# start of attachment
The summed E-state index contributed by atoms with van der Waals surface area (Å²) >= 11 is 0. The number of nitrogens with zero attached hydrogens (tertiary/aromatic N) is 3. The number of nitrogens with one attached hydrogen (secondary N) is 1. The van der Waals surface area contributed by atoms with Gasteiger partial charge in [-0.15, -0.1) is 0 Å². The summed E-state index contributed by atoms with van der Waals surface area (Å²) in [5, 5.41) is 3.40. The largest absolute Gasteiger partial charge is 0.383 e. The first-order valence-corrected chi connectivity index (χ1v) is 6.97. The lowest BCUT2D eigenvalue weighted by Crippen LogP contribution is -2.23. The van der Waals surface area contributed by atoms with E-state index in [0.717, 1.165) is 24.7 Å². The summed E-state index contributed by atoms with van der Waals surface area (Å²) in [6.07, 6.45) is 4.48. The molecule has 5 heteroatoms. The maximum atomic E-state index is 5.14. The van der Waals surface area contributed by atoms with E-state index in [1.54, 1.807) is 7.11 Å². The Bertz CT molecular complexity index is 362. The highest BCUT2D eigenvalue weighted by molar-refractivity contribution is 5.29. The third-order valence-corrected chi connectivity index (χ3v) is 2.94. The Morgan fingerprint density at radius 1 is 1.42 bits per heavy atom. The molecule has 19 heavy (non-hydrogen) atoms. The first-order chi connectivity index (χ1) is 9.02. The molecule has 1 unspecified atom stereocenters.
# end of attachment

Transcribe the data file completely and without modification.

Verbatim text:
The summed E-state index contributed by atoms with van der Waals surface area (Å²) >= 11 is 0. The number of nitrogens with zero attached hydrogens (tertiary/aromatic N) is 3. The number of nitrogens with one attached hydrogen (secondary N) is 1. The van der Waals surface area contributed by atoms with Gasteiger partial charge in [-0.15, -0.1) is 0 Å². The summed E-state index contributed by atoms with van der Waals surface area (Å²) in [5, 5.41) is 3.40. The largest absolute Gasteiger partial charge is 0.383 e. The first-order valence-corrected chi connectivity index (χ1v) is 6.97. The lowest BCUT2D eigenvalue weighted by Crippen LogP contribution is -2.23. The van der Waals surface area contributed by atoms with E-state index in [0.717, 1.165) is 24.7 Å². The summed E-state index contributed by atoms with van der Waals surface area (Å²) in [6.07, 6.45) is 4.48. The molecule has 5 heteroatoms. The maximum atomic E-state index is 5.14. The van der Waals surface area contributed by atoms with E-state index in [1.54, 1.807) is 7.11 Å². The Bertz CT molecular complexity index is 362. The highest BCUT2D eigenvalue weighted by molar-refractivity contribution is 5.29. The third-order valence-corrected chi connectivity index (χ3v) is 2.94. The Morgan fingerprint density at radius 1 is 1.42 bits per heavy atom. The molecule has 19 heavy (non-hydrogen) atoms. The first-order chi connectivity index (χ1) is 9.02. The molecule has 1 unspecified atom stereocenters.